This was not just a Southern issue, however. Between 1952 and 1967 the following 14 states repealed long-standing anti-miscegenation laws: Arizona, California, Colorado, Idaho, Indiana, Maryland, Montana, Nebraska, Nevada, North Dakota, Oregon, South Dakota, Utah and Wyoming. All but Indiana and Maryland were Western states where the bans on mixed-race marriage were primarily targeted at Native Americans (and, on the West Coast, Asians) rather than blacks.

‘The Freedom To Marry’

“The freedom to marry has long been recognized as one of the vital personal rights essential to the orderly pursuit of happiness by free men,” Chief Justice Warren wrote. “Marriage is one of the ‘basic civil rights of man,’ fundamental to our very existence and survival. To deny this fundamental freedom on so unsupportable a basis as the racial classifications embodied in these statutes, classifications so directly subversive of the principle of equality at the heart of the Fourteenth Amendment, is surely to deprive all the State’s citizens of liberty without due process of law.”

Are two people who dedicate their lives to one another any less entitled to “the orderly pursuit of happiness” because they happen to be of the same gender? Are they any less entitled than other couples to equal treatment under the law? Is there any reason other than simple prejudice and political expediency to deny them one of the “basic civil rights of man?”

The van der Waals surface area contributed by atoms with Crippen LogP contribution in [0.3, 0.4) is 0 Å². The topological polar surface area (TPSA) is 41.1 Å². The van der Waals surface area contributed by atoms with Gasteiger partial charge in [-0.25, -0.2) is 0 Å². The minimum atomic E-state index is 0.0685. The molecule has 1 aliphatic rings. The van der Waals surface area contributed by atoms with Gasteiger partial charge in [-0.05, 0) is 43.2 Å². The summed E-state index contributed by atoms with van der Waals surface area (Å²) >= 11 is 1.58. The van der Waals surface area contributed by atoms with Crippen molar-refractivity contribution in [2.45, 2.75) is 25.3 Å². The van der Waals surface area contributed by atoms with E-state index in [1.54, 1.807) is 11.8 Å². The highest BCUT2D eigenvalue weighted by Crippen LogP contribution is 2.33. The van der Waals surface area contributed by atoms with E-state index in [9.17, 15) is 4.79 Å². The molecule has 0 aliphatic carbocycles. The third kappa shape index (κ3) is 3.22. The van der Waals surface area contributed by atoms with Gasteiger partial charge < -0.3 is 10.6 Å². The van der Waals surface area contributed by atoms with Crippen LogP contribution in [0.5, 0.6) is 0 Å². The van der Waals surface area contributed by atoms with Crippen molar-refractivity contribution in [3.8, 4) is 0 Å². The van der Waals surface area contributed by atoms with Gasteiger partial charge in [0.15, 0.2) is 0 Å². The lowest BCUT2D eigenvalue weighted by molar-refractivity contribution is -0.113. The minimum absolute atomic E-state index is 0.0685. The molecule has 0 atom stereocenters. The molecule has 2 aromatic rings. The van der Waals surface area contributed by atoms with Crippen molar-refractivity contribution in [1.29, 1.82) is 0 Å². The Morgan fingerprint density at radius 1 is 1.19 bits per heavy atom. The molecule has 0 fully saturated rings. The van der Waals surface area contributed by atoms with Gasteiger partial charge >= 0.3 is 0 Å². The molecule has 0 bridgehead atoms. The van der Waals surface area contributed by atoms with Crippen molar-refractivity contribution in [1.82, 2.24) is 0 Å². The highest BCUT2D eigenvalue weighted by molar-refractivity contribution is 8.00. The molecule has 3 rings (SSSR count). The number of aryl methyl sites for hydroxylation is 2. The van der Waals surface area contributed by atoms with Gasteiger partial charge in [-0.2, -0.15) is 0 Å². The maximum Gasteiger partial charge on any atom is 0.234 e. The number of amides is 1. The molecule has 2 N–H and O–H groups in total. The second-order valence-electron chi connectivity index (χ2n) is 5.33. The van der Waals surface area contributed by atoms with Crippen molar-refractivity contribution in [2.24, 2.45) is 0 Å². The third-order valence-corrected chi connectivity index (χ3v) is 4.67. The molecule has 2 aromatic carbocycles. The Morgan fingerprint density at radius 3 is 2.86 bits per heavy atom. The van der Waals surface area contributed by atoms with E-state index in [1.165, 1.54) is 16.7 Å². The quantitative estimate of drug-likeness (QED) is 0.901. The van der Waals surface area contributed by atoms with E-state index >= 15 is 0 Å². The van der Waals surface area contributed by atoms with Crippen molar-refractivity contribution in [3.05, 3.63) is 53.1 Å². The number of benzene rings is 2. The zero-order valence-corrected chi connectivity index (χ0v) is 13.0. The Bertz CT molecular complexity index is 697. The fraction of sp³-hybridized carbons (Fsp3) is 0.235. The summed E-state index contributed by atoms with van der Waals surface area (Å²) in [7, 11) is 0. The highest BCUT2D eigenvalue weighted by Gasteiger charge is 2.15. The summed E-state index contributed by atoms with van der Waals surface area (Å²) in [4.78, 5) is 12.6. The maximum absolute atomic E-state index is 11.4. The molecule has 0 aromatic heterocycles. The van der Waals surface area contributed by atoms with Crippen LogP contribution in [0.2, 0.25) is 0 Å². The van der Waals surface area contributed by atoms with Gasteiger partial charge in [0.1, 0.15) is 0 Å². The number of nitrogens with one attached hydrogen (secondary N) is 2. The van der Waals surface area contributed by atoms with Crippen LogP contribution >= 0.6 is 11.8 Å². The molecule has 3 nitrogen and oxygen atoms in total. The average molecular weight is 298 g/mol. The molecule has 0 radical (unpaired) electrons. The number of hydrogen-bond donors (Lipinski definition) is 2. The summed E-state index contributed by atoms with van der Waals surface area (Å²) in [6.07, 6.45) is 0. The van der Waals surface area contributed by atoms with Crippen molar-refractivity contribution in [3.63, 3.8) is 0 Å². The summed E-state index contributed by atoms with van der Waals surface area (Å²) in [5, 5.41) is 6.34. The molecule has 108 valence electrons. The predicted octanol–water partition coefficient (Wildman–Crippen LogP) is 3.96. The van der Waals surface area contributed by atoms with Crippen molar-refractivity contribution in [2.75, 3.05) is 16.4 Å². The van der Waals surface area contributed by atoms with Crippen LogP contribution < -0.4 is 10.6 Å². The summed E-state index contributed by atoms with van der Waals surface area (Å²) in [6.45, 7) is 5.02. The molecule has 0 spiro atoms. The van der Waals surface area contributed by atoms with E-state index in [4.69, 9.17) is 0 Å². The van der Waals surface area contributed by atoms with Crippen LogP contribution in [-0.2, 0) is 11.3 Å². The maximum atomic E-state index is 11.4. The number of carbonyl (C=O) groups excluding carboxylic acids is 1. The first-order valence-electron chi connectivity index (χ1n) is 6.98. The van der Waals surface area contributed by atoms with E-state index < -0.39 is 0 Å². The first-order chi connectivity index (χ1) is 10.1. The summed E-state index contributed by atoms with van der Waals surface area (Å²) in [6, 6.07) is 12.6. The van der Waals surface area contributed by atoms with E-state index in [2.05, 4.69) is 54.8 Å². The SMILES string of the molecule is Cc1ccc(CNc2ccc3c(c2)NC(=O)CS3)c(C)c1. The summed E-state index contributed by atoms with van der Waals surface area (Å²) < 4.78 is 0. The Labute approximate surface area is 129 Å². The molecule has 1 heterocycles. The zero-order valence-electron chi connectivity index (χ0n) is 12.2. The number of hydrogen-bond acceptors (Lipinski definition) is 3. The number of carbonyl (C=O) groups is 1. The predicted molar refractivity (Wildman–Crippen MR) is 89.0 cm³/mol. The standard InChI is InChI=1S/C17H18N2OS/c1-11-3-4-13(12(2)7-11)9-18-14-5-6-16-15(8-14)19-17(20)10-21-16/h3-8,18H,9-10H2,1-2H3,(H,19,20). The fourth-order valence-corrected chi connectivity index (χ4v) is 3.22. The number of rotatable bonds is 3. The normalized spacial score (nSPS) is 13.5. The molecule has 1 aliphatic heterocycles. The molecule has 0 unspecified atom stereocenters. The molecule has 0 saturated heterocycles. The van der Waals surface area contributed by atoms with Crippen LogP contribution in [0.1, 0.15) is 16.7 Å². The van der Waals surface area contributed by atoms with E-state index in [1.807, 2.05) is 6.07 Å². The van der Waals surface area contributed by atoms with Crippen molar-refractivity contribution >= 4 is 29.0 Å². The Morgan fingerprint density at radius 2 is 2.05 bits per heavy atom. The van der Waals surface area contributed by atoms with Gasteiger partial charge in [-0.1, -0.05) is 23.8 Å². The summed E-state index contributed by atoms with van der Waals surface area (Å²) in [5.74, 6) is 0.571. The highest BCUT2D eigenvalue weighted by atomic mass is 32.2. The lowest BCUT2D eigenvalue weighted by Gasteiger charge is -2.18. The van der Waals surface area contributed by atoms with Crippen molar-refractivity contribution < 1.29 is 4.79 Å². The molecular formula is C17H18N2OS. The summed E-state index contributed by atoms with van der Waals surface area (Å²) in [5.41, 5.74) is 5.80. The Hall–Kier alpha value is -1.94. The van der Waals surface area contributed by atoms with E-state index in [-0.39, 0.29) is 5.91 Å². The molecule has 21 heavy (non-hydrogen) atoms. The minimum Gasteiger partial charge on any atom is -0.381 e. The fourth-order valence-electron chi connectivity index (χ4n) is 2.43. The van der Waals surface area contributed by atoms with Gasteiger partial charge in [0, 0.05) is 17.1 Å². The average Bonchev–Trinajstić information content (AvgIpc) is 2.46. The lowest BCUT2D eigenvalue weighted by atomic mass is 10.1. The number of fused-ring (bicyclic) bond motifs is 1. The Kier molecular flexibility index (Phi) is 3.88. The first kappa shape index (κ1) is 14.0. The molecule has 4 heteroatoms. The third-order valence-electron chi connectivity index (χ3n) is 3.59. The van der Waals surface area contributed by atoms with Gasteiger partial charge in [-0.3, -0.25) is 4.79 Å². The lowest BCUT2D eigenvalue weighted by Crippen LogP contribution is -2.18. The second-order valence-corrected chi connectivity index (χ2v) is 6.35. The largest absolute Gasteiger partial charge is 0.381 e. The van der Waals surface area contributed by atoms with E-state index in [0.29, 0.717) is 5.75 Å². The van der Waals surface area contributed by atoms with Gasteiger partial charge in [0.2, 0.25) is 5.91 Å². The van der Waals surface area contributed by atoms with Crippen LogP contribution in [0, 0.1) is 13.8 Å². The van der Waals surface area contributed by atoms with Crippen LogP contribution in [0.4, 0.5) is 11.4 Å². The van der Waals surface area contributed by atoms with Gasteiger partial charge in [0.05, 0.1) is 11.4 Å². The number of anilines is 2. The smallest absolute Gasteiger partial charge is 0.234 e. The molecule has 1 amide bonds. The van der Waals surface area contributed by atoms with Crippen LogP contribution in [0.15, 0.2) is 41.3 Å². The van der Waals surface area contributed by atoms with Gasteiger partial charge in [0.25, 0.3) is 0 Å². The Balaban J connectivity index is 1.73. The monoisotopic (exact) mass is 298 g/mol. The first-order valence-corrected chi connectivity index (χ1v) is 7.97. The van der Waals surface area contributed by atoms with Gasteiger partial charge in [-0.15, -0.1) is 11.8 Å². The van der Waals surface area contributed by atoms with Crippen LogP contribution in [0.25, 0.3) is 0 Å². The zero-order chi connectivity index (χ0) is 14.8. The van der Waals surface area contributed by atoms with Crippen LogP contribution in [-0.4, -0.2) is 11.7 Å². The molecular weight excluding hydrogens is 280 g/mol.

The Warren Court is long gone, of course, but today’s Supreme Court might well echo much of Loving if it reviews the Defense of Marriage Act. Besides Fourteenth Amendment grounds for overturning DOMA, the court could look to the Full Faith and Credit Clause of the Constitution itself (you can read it in Article IV), as well as to the First Amendment prohibition on the establishment of official religious beliefs.

Sure, Justice Antonin Scalia will dissent, as will Justice Clarence Thomas. (I often wonder why we could not spare the country Thomas’ confirmation debacle by simply giving Scalia a second vote.) But the majority of the Court, like the majority of the country, can be counted on to be fair-minded in the long run of history.